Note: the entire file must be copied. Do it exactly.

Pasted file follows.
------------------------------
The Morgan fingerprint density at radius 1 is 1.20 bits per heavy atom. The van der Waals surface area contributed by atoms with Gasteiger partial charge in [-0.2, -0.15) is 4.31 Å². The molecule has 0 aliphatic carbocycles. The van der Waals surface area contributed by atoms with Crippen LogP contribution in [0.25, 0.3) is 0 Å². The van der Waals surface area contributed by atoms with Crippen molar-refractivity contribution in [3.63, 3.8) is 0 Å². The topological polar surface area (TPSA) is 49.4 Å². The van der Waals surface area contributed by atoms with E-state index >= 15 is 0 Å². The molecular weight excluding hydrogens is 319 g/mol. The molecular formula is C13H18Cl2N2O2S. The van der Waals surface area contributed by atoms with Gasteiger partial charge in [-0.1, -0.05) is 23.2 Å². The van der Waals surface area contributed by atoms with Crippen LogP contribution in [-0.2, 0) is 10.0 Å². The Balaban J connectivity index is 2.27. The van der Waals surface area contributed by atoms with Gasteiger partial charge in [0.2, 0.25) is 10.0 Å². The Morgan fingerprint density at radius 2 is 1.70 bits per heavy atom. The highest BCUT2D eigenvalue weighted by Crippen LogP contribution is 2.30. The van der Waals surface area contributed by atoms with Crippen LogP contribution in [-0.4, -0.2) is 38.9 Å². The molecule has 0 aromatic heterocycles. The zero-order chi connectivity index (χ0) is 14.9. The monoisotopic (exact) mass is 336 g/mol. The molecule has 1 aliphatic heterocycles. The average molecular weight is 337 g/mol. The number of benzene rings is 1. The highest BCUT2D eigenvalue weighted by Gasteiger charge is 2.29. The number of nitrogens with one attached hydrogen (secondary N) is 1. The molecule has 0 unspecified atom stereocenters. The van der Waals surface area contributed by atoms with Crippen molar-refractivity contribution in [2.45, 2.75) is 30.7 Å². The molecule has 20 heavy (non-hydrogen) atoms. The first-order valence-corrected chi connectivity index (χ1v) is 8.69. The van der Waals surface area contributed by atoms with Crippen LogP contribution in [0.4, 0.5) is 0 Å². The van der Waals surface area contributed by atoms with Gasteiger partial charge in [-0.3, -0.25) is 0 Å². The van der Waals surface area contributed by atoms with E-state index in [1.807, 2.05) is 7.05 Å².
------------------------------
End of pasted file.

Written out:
The Morgan fingerprint density at radius 1 is 1.20 bits per heavy atom. The van der Waals surface area contributed by atoms with Gasteiger partial charge in [-0.2, -0.15) is 4.31 Å². The molecule has 0 aliphatic carbocycles. The van der Waals surface area contributed by atoms with Crippen LogP contribution in [0.25, 0.3) is 0 Å². The van der Waals surface area contributed by atoms with Crippen molar-refractivity contribution in [3.63, 3.8) is 0 Å². The topological polar surface area (TPSA) is 49.4 Å². The van der Waals surface area contributed by atoms with E-state index >= 15 is 0 Å². The molecular weight excluding hydrogens is 319 g/mol. The molecular formula is C13H18Cl2N2O2S. The van der Waals surface area contributed by atoms with Gasteiger partial charge in [-0.1, -0.05) is 23.2 Å². The van der Waals surface area contributed by atoms with Crippen LogP contribution in [-0.2, 0) is 10.0 Å². The Balaban J connectivity index is 2.27. The van der Waals surface area contributed by atoms with Gasteiger partial charge in [0.2, 0.25) is 10.0 Å². The Morgan fingerprint density at radius 2 is 1.70 bits per heavy atom. The highest BCUT2D eigenvalue weighted by Crippen LogP contribution is 2.30. The van der Waals surface area contributed by atoms with Crippen LogP contribution in [-0.4, -0.2) is 38.9 Å². The molecule has 0 aromatic heterocycles. The zero-order chi connectivity index (χ0) is 14.9. The monoisotopic (exact) mass is 336 g/mol. The molecule has 1 aliphatic heterocycles. The average molecular weight is 337 g/mol. The number of benzene rings is 1. The highest BCUT2D eigenvalue weighted by Gasteiger charge is 2.29. The number of nitrogens with one attached hydrogen (secondary N) is 1. The molecule has 0 unspecified atom stereocenters. The van der Waals surface area contributed by atoms with Crippen molar-refractivity contribution in [2.45, 2.75) is 30.7 Å². The molecule has 20 heavy (non-hydrogen) atoms. The first-order valence-corrected chi connectivity index (χ1v) is 8.69. The van der Waals surface area contributed by atoms with Crippen LogP contribution in [0.4, 0.5) is 0 Å². The van der Waals surface area contributed by atoms with Gasteiger partial charge in [-0.3, -0.25) is 0 Å². The van der Waals surface area contributed by atoms with E-state index in [1.807, 2.05) is 7.05 Å².